If one is regularly topping off and filtering their oil, it may be able to go a very long time before needing to be totally replaced, Kolavo says. However, if one is frying something highly spiced, with lots of particulate, and not filtering, that would need more frequent replacement. “Some people decide when to change out based on flavor and color, some use Total Polar Material testing, some go by length of time.”

Daniels of Stratas points out that It all starts with the flavor you want to deliver. Factors to consider are smell, look and taste. “There is typically a break-in period before you reach the ‘sweet spot’ for optimal frying time,” he adds. Be warned. Once foaming or smoking occurs, that is evidence of breakdown of the frying oil. “We like to guide people to: What does it smell like? What does it taste like?” Daniels says.

Kolavo agrees that it is vital to pay attention to where you are in your cycle. Many fats and oils are at their best when they are slightly “broken in,” he says. “Don’t be afraid to do a little mad science and keep tasting and testing.”

New product innovations

At IBIE, Stratas Foods presented what it calls two industry-changing products, Apex and Superb Select 1020. Released in 2018, Superb Select 1020 is a soy-based, palm free shortening made without hydrogenated oils that substantially reduces saturated fats compared to most shortenings. Stratas Foods brings this product innovation for the foodservice area (for retail bakeries) under the brand names Sweetex Golden Flex for icing and Primex Golden Flex for all-purpose needs.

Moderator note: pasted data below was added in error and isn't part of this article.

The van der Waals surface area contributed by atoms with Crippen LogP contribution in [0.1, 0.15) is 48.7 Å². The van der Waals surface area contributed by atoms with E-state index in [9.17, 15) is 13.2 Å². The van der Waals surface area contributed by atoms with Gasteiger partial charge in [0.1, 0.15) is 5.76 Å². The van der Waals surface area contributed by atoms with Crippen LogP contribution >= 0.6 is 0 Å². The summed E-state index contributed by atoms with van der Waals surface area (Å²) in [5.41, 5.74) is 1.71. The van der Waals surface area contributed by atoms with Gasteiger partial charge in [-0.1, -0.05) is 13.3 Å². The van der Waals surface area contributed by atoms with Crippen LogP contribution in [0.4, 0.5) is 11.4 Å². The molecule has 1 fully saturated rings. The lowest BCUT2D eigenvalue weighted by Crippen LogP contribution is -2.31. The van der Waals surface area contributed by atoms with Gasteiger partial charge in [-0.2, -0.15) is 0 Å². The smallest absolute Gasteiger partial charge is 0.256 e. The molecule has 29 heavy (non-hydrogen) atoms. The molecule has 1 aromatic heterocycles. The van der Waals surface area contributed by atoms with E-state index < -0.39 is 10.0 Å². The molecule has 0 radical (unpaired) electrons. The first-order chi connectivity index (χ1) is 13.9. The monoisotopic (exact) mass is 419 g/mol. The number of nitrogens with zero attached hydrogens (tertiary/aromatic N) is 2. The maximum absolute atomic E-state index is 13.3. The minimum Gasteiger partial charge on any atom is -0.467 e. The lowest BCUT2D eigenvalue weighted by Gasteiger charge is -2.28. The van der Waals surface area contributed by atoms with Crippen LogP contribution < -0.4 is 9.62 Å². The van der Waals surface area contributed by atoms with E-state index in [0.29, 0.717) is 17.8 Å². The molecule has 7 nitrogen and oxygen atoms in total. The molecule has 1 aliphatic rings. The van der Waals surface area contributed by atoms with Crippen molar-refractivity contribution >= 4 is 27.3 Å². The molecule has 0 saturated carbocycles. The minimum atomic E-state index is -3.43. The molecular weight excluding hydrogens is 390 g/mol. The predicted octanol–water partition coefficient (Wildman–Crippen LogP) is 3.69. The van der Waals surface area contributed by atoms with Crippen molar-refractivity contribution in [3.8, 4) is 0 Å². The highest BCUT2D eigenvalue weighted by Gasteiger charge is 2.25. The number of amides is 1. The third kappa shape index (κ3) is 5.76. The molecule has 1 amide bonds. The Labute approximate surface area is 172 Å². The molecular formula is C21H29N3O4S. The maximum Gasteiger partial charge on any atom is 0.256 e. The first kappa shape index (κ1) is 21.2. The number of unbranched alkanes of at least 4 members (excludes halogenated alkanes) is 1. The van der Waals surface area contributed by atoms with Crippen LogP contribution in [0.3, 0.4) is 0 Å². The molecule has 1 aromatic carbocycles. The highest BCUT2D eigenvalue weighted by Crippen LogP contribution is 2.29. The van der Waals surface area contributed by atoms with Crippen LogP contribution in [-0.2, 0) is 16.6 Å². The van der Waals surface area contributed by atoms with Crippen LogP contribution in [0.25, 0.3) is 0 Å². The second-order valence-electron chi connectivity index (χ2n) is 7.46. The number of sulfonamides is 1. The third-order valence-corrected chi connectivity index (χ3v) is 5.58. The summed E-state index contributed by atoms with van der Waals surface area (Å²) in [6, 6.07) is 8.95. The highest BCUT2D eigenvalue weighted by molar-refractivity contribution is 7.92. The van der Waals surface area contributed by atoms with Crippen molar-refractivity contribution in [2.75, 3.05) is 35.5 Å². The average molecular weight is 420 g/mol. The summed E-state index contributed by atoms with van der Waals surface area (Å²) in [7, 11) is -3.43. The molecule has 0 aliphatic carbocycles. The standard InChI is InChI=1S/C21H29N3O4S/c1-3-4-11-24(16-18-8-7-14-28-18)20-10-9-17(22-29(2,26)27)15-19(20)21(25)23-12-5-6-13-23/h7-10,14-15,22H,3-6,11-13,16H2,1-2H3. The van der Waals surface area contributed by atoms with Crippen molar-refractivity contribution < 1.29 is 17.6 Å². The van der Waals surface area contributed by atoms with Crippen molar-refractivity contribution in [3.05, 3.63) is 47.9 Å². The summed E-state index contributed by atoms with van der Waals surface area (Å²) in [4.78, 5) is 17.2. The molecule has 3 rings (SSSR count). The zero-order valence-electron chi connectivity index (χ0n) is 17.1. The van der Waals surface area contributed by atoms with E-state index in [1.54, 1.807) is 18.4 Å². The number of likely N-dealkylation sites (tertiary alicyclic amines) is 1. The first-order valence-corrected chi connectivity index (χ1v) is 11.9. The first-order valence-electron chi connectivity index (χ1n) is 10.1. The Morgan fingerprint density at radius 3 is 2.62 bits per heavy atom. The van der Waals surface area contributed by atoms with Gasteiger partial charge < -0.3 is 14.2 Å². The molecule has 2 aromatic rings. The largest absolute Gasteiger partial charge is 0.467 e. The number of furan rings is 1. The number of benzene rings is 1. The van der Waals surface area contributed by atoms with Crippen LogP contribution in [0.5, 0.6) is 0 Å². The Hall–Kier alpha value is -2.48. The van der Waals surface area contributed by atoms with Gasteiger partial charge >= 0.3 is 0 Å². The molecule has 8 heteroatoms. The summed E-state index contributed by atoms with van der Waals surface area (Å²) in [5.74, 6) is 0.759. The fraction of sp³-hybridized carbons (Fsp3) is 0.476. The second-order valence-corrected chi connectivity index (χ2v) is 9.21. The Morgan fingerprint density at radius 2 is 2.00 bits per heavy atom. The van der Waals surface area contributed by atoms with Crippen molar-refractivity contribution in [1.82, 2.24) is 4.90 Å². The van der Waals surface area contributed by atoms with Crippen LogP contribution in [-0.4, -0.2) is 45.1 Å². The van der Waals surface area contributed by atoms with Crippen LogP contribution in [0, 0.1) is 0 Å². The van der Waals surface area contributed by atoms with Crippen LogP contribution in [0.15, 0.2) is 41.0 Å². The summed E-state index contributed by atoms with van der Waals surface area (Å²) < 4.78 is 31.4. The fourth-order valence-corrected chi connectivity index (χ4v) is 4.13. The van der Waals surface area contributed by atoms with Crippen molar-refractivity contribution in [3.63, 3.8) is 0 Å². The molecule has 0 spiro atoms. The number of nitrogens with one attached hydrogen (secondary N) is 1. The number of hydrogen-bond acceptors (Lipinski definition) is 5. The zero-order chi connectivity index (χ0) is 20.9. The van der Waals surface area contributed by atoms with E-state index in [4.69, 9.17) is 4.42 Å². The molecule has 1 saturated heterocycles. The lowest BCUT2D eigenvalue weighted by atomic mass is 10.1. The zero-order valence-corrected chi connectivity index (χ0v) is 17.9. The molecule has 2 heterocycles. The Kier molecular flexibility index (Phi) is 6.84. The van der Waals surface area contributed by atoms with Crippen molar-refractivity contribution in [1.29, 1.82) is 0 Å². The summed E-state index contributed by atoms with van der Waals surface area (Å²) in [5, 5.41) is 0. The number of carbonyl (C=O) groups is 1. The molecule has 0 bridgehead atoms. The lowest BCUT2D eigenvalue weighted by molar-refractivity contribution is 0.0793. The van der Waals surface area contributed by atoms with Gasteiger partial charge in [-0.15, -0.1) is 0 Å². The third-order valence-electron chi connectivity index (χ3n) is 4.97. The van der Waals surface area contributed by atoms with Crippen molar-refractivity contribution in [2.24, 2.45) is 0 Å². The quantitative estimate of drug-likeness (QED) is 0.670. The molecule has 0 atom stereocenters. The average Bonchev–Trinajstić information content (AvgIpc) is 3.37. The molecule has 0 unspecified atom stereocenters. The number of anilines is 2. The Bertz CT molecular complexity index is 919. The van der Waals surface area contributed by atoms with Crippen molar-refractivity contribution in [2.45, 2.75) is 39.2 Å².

“These work like PHOs with the same functionality,” Daniels says. “We are able to achieve this through simple blending and processing techniques. There is a nice clean aroma and the clean taste associated with US-grown soybeans. This is the freshest product you can find.”

Other companies presented new innovations at IBIE. Bunge Loders Croklaan introduced its complete portfolio of Vream Elite premium shortenings. “Shortening is a key ingredient in bakery, but bakers still face challenges in finding products that are easy to use while also delivering great sensory experiences across today’s most popular applications,” says Mark Stavro, senior director of marketing. “Vream Elite shortenings are made from high-stability soybean oil. They deliver tremendous functionality whether you’re working in cool or warm conditions and are optimized by application to deliver fantastic appearance, texture, and mouthfeel.”

Bunge Loders Croklaan is launching three new Vream Elite shortenings to build on the existing line of icing, donut and tortilla shortenings that were launched earlier this year. “Early adopter feedback for Vream Elite is very positive. Customers are excited about its sensory and functionality benefits and how it’s tailored to meet specific needs across icings, cakes, pies, cookies, donuts and tortillas,” says Tim Surin, vice president of food processor sales for North America.

Looking at the available options of shortenings, Kolavo says that everyone’s setup and equipment are unique, so you must think for yourself and pay attention. “You have to test what works best for you and try your best to write down the variables. Donuts are an art and a science, and there are some surprising things that can happen.”